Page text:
Introducing indie author Shane Hall – thank you so much for your comments here today.
Deprivation and Innovation: Why Limits Can Make You Write Better
This is a guest post by me: Shane Hall I’d like to thank Melanie for letting me share my perspectives on her blog. Let’s get going!
Most authors know the value of sensory detail. When in doubt, a quick go-to for making a scene more real is to describe something a character sees, feels, smells, tastes, hears, and so on with more subtle or fantastical senses. This is one of the most crucial things I learned in creative writing class in high school, the point where I started taking fiction writing seriously as a career option.
It was in those classes that I came up with a story idea: a dark, silent future, and a long, twisting mystery over the nature of the world and its silence.
Eight years later, my chief project at the moment, the Feedback Serial, can in ways contradict the importance of sensory detail. Feedback is a series of novella-length episodes of a dark, violent, dystopian mystery about a future postapocalypic world where music, singing, and noise are outlawed, out of the belief that it reduces the risk of violent uprising.
Primarily, the story is a long mystery, where the nature of silence, whether the world actually should be silent, and other things are all unveiled at high cost to the characters involved.
(To the left: Covers for Feedback Season One and Two)
It’s easy to imagine how in that kind of setting, the sense of sound is significantly muted, and therefore akin to throwing the vice grips out of my toolbox. But I’d like to explain how tossing out a tool when writing fiction can actually be very helpful at focusing a work’s individual voice and style, and greatly expand your skill as a writer.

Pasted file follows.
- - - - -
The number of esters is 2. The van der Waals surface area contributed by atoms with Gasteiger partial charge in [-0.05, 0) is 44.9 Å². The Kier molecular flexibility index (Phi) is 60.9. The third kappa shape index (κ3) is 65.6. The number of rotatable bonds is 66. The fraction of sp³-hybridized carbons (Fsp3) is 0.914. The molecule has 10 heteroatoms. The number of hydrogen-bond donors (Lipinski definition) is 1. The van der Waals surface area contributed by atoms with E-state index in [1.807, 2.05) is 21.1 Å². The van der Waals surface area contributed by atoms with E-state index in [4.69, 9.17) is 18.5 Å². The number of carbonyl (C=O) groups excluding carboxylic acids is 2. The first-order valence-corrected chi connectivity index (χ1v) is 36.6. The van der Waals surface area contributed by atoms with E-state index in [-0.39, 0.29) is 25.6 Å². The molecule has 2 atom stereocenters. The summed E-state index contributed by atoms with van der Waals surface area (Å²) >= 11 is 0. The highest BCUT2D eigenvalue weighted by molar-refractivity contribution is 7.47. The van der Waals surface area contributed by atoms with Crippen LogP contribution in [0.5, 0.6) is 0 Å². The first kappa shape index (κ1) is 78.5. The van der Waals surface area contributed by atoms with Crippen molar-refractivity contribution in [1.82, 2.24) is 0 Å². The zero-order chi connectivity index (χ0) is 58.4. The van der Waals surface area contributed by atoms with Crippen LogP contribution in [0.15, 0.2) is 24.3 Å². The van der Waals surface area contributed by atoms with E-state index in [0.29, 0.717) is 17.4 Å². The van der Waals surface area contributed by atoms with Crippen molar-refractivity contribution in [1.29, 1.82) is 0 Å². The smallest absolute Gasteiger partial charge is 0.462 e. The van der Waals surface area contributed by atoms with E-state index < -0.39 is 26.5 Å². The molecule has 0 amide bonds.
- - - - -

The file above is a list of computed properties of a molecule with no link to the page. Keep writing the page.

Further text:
The Benefit of Limitations
I first started writing the stories that would become Feedback in those creative writing classes I mentioned. It’s a project I’ve focused on for almost a decade, and in ruthless rewrites and countless experimental drafts, I discovered the following benefits of the silent world motif:
1: I realized that a muted world would likely attempt to compensate and placate its citizens by satisfying the other senses. Feedback’s world has a creepy amount of color and energy, especially in the nation’s capital, Coltra. In that clustered, blinding metropolis, the colorful lights and outrageous visuals are so intense that no one can tell the difference between day and night at times.
Other senses are placated as well. Physical closeness, food quality, and soft-touch materials are all emphasized, and each play a role in building the world.
2: With deprivation comes gorging, and in the moments that are loud, I put it all on the line and have some of the most dramatic events. There are a lot of brutal fights, cathartic singing and music, and sadly irrational moments that show just how broken the society’s logic is. These moments hit all the harder when in between them, the reader feels the lack of significant audio-based sensory detail.